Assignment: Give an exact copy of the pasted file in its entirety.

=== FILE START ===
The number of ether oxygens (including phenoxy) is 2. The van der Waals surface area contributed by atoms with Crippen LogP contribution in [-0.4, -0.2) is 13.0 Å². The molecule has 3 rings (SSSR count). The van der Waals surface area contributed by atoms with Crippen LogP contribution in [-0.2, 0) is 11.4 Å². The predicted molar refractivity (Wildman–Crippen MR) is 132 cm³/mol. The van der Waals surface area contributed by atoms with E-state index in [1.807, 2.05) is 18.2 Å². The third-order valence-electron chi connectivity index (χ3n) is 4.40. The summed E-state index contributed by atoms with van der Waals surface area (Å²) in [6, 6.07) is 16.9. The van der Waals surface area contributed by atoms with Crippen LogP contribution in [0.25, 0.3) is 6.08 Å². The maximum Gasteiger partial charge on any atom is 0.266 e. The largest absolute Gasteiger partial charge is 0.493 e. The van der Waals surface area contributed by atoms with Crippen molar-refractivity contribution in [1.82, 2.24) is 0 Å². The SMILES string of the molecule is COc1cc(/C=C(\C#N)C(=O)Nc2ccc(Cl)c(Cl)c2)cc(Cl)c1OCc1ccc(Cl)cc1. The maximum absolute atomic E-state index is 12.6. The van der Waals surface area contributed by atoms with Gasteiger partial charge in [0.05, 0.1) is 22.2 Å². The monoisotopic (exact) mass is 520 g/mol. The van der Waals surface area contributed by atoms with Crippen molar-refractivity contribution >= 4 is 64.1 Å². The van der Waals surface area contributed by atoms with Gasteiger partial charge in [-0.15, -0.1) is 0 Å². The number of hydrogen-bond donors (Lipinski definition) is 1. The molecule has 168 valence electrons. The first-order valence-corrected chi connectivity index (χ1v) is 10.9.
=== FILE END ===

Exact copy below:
The number of ether oxygens (including phenoxy) is 2. The van der Waals surface area contributed by atoms with Crippen LogP contribution in [-0.4, -0.2) is 13.0 Å². The molecule has 3 rings (SSSR count). The van der Waals surface area contributed by atoms with Crippen LogP contribution in [-0.2, 0) is 11.4 Å². The predicted molar refractivity (Wildman–Crippen MR) is 132 cm³/mol. The van der Waals surface area contributed by atoms with E-state index in [1.807, 2.05) is 18.2 Å². The third-order valence-electron chi connectivity index (χ3n) is 4.40. The summed E-state index contributed by atoms with van der Waals surface area (Å²) in [6, 6.07) is 16.9. The van der Waals surface area contributed by atoms with Crippen LogP contribution in [0.25, 0.3) is 6.08 Å². The maximum Gasteiger partial charge on any atom is 0.266 e. The largest absolute Gasteiger partial charge is 0.493 e. The van der Waals surface area contributed by atoms with Crippen molar-refractivity contribution in [1.82, 2.24) is 0 Å². The SMILES string of the molecule is COc1cc(/C=C(\C#N)C(=O)Nc2ccc(Cl)c(Cl)c2)cc(Cl)c1OCc1ccc(Cl)cc1. The maximum absolute atomic E-state index is 12.6. The van der Waals surface area contributed by atoms with Gasteiger partial charge in [0.05, 0.1) is 22.2 Å². The monoisotopic (exact) mass is 520 g/mol. The van der Waals surface area contributed by atoms with Crippen molar-refractivity contribution >= 4 is 64.1 Å². The van der Waals surface area contributed by atoms with Gasteiger partial charge in [-0.15, -0.1) is 0 Å². The number of hydrogen-bond donors (Lipinski definition) is 1. The molecule has 168 valence electrons. The first-order valence-corrected chi connectivity index (χ1v) is 10.9.